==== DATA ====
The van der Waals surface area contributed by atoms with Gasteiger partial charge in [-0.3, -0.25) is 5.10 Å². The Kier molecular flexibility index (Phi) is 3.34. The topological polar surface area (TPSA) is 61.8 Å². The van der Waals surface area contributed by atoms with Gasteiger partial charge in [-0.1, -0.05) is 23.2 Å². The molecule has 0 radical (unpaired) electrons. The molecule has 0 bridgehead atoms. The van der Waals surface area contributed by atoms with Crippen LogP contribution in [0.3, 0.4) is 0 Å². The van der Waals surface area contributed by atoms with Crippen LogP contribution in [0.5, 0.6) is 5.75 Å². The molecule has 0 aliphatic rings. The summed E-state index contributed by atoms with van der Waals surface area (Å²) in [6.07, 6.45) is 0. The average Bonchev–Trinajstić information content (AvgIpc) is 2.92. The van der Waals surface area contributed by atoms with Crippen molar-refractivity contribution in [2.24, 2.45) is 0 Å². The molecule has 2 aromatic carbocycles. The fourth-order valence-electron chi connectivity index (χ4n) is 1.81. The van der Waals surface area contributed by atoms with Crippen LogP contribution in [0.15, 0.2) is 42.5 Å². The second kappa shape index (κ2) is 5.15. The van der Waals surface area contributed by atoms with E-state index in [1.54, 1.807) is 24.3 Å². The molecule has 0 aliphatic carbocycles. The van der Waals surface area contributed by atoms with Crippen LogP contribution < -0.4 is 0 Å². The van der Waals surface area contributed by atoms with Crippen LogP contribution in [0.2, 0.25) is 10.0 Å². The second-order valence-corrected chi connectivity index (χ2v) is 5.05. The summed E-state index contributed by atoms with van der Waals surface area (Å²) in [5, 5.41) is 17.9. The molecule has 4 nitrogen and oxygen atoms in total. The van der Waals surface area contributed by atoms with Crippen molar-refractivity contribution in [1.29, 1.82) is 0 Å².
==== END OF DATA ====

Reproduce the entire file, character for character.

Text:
The van der Waals surface area contributed by atoms with Gasteiger partial charge in [-0.3, -0.25) is 5.10 Å². The Kier molecular flexibility index (Phi) is 3.34. The topological polar surface area (TPSA) is 61.8 Å². The van der Waals surface area contributed by atoms with Gasteiger partial charge in [-0.1, -0.05) is 23.2 Å². The molecule has 0 radical (unpaired) electrons. The molecule has 0 bridgehead atoms. The van der Waals surface area contributed by atoms with Crippen LogP contribution in [0.3, 0.4) is 0 Å². The van der Waals surface area contributed by atoms with Crippen LogP contribution in [0.5, 0.6) is 5.75 Å². The molecule has 0 aliphatic rings. The summed E-state index contributed by atoms with van der Waals surface area (Å²) in [6.07, 6.45) is 0. The average Bonchev–Trinajstić information content (AvgIpc) is 2.92. The van der Waals surface area contributed by atoms with Crippen molar-refractivity contribution in [2.24, 2.45) is 0 Å². The molecule has 2 aromatic carbocycles. The fourth-order valence-electron chi connectivity index (χ4n) is 1.81. The van der Waals surface area contributed by atoms with Crippen LogP contribution in [0.15, 0.2) is 42.5 Å². The second kappa shape index (κ2) is 5.15. The van der Waals surface area contributed by atoms with E-state index in [1.54, 1.807) is 24.3 Å². The molecule has 0 aliphatic carbocycles. The van der Waals surface area contributed by atoms with Crippen LogP contribution < -0.4 is 0 Å². The van der Waals surface area contributed by atoms with Crippen LogP contribution in [0.2, 0.25) is 10.0 Å². The second-order valence-corrected chi connectivity index (χ2v) is 5.05. The summed E-state index contributed by atoms with van der Waals surface area (Å²) in [5, 5.41) is 17.9. The molecule has 4 nitrogen and oxygen atoms in total. The van der Waals surface area contributed by atoms with Crippen molar-refractivity contribution in [1.29, 1.82) is 0 Å².